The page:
1. Don’t Overdo The Holiday Decor

Whether it’s during the holidays or throughout the year, be mindful of your neighbors when putting out exterior decorations. Decorations with strobe light effects or loud features aren’t the most neighborhood-friendly. Keep your decorations simple and tasteful, especially if your home is on the market. Avoid adding too many decorative pieces, like sculptures and garden gnomes, to keep the central focus on your home.

Expert tip: “Decorative lawn ornaments bring a personal touch to your yard. But there is always a high possibility that many buyers might fixate their attention on the enormous strange sculpture outdoors rather than the beauty of the home. Investors might make a negative point out of this, or even depreciate the total value of the home.”  

  • Ben Fisher, Luxury Real Estate Specialist, The Fisher4

2. Don’t Be A Scrooge

Having a bare yard and minimal landscaping doesn’t add much value to your property. You can still keep it simple by adding a few shrub bushes around your yard or planting flowers in fertilized flower beds.

Adding a potted plant or two near the front door can also add fresh greenery. If you like to keep it low-maintenance, choose plants that don’t need constant watering, like succulents or a fig tree.

Expert tip: “If you can’t keep anything alive outdoors, it’s better not to keep plastic flowers and wait for them to turn sun fade blue … if you want to keep your home’s natural energies in balance, it’s better to plant real plants than artificial ones.”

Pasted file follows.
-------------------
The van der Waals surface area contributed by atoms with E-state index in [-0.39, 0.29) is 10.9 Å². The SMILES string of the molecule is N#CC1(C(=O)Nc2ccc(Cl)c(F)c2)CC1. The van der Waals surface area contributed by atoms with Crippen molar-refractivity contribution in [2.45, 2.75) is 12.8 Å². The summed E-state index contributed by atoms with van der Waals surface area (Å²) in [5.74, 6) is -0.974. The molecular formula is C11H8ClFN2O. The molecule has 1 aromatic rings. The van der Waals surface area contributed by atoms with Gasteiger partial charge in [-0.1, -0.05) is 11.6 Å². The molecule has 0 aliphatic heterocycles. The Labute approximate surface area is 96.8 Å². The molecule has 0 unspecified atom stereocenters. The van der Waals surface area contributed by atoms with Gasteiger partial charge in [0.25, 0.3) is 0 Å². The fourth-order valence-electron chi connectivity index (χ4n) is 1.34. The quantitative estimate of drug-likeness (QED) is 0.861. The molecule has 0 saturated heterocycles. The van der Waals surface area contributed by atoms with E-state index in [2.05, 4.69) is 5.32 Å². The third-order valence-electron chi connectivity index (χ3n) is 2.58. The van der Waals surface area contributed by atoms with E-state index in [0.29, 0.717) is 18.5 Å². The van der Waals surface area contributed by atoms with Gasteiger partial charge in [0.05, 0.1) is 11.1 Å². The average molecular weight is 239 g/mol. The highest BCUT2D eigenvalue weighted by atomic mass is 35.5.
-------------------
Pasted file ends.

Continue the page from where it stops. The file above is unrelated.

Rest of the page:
• Ben Fisher, Luxury Real Estate Specialist, The Fisher4

3. Don’t Flip The Grinch Switch  

On the flip side, avoid planting an excessive amount of shrubbery and plants that will hide your house or make your home unwelcoming. Not only is this an eyesore for your neighbors, but it takes a lot of upkeep. Avoid over planting if you like to keep your home’s landscaping needs to a minimum.

Expert tip: “Trees should be pruned and not block aspects of the exterior’s architecture. Bushes should be trimmed and flower beds should be weed-free. Beautiful landscaping leaves a good impression of your home.”

  • Cody Stout, Head Operations Manager at Tree Triage5

4. Don’t Wait For After Winter To Paint 

One of the easiest curb appeal projects is fixing up chipped or fading exterior paint on your home, including your front door and outside window trims. Without regular maintenance, peeling paint can make your home look outdated. Mark your calendar to repaint before wintertime so you don’t need to wait until the snow has melted.